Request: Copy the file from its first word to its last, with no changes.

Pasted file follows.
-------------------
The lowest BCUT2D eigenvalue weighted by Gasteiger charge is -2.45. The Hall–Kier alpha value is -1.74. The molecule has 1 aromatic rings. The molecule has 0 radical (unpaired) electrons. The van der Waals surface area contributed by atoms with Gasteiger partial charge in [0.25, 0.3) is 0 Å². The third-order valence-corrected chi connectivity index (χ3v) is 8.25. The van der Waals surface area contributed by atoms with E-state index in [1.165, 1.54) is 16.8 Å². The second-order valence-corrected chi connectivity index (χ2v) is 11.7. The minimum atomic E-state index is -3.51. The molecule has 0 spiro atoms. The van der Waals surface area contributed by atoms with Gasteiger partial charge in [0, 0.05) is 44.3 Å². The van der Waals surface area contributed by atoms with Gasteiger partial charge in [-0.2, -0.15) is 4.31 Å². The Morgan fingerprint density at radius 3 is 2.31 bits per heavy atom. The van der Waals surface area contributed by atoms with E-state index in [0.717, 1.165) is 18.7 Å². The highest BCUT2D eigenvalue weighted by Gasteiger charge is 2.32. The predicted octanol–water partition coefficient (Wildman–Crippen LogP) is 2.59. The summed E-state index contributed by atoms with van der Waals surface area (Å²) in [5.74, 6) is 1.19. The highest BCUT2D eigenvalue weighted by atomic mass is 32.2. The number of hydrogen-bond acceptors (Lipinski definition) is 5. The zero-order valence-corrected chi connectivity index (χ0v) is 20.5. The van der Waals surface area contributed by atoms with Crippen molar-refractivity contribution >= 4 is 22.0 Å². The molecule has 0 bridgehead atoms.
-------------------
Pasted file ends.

The lowest BCUT2D eigenvalue weighted by Gasteiger charge is -2.45. The Hall–Kier alpha value is -1.74. The molecule has 1 aromatic rings. The molecule has 0 radical (unpaired) electrons. The van der Waals surface area contributed by atoms with Gasteiger partial charge in [0.25, 0.3) is 0 Å². The third-order valence-corrected chi connectivity index (χ3v) is 8.25. The van der Waals surface area contributed by atoms with E-state index in [1.165, 1.54) is 16.8 Å². The second-order valence-corrected chi connectivity index (χ2v) is 11.7. The minimum atomic E-state index is -3.51. The molecule has 0 spiro atoms. The van der Waals surface area contributed by atoms with Gasteiger partial charge in [0, 0.05) is 44.3 Å². The van der Waals surface area contributed by atoms with Gasteiger partial charge in [-0.2, -0.15) is 4.31 Å². The Morgan fingerprint density at radius 3 is 2.31 bits per heavy atom. The van der Waals surface area contributed by atoms with E-state index in [0.717, 1.165) is 18.7 Å². The highest BCUT2D eigenvalue weighted by Gasteiger charge is 2.32. The predicted octanol–water partition coefficient (Wildman–Crippen LogP) is 2.59. The summed E-state index contributed by atoms with van der Waals surface area (Å²) in [5.74, 6) is 1.19. The highest BCUT2D eigenvalue weighted by atomic mass is 32.2. The number of hydrogen-bond acceptors (Lipinski definition) is 5. The zero-order valence-corrected chi connectivity index (χ0v) is 20.5. The van der Waals surface area contributed by atoms with Crippen molar-refractivity contribution >= 4 is 22.0 Å². The molecule has 0 bridgehead atoms.